App dreaming – by Helen May

helen-may-150x150I have recently returned from a walking holiday in Wales. We stayed in a lovely cottage in the middle of a forest in the middle of Snowdon with no mobile coverage for miles. However, this did not stop me using my mobile phone. On the way, we used Waze to direct us around the M5/M6 traffic jam/car park; my fitness band syncs with my phone to show me how many steps I’ve walked each day; another app uses GPS to show me where I have walked, including how much I have climbed; and, when the heating was not working in our cottage I was able to use the wifi to connect to Skype to contact the housekeeper. I could have also used it to keep up on facebook and emails but I was trying to “get away from it all.” Phone technology has certainly come a long way since the in-car bricks of the 1990s: they are definitely Smart phones.

Although I use my phone to monitor my fitness, I do not use it to monitor my health.

Reading the diabetes forums, it seems as if lots of people use Carbs and Cals to calculate the number of carbohydrates in their meals. I tried it for a while and it was tooooo sssslllllooooowwwww. I had to start the app, wait for it to download the latest database, search for and select each component of my meal (as I cook most dishes from scratch, I was not able to select “one portion of Birdseye’s vegetarian lasagne”,  I had to add mushrooms, spinach, milk, cheese, flour, sheets of lasagne, tomatoes, …) and then wait for it to add up the carbs for each. I know Carbs and Cals has the ability to create meals, but I found this too tedious. And, if it was something I eat regularly I already have a good idea of the carb contents due to previous guestimation.

I have seen a blood glucose monitor which connects to an iPhone like the 2in1 Smart Glucometer or the IBGStar but have never tried them (or been offered one on the NHS). And there are more options to use a “normal” meter which can upload data via Bluetooth to a Smart phone like the Verio meter which I can see has some value.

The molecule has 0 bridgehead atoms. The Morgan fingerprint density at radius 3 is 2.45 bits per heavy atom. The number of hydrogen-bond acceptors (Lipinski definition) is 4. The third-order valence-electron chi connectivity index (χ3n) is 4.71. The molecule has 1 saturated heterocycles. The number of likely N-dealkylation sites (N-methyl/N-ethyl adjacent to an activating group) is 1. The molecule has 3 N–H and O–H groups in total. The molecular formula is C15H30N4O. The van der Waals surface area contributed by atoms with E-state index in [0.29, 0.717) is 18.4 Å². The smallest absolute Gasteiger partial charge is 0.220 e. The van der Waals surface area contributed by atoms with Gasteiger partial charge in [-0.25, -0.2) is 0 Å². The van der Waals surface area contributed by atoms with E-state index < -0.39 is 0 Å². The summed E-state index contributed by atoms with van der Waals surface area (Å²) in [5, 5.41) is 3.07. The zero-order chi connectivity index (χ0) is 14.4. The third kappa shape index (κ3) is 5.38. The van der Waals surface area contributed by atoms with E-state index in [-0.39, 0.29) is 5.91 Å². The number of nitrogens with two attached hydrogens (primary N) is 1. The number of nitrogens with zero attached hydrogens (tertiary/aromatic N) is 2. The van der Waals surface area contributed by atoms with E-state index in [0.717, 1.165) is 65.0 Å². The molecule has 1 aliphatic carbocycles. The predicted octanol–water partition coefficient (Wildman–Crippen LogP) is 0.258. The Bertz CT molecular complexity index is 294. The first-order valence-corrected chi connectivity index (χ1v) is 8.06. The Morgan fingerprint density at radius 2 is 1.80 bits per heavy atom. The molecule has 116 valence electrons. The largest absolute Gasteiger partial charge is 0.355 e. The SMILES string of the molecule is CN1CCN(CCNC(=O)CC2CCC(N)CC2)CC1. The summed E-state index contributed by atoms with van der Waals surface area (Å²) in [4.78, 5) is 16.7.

In my ideal world, my smart phone will integrate everything into one app: it will “know” what I have eaten, what exercise I have done and through a continuous glucose monitor, it will know my blood glucose reading at all times. So I can get a graph which plots my exercise, heart rate, BG and carb intake altogether so I can see any anomalies. I will then be able to drill down to be told what I ate that time and how may units of insulin I took. Or what exercise I was doing at the time and show how that impacted my heart rate and BG.

As we are talking about my “ideal world”, I want the app to know these things without me having to meticulously type anything because I know from my experience with Carbs and Cals that won’t happen.

Diasend does some of this but I have to stop what I am doing to do the upload and I can’t do the upload on my phone … although I do I have an app to review the data, but it is not real time. And it relies on my manual carb counting.

The idea of having one device to manage all of this is very tempting. However, as an engineer, I know this is not without risk. There have been stories of insulin pumps being hacked so someone else can control how much insulin you are given. This is very scary. That said, the most likely risk for me is I will be invited to a long conference call when I am on a train en-route to visit a customer in London and drain the battery on my phone. Then I will “lose contact with my body”.

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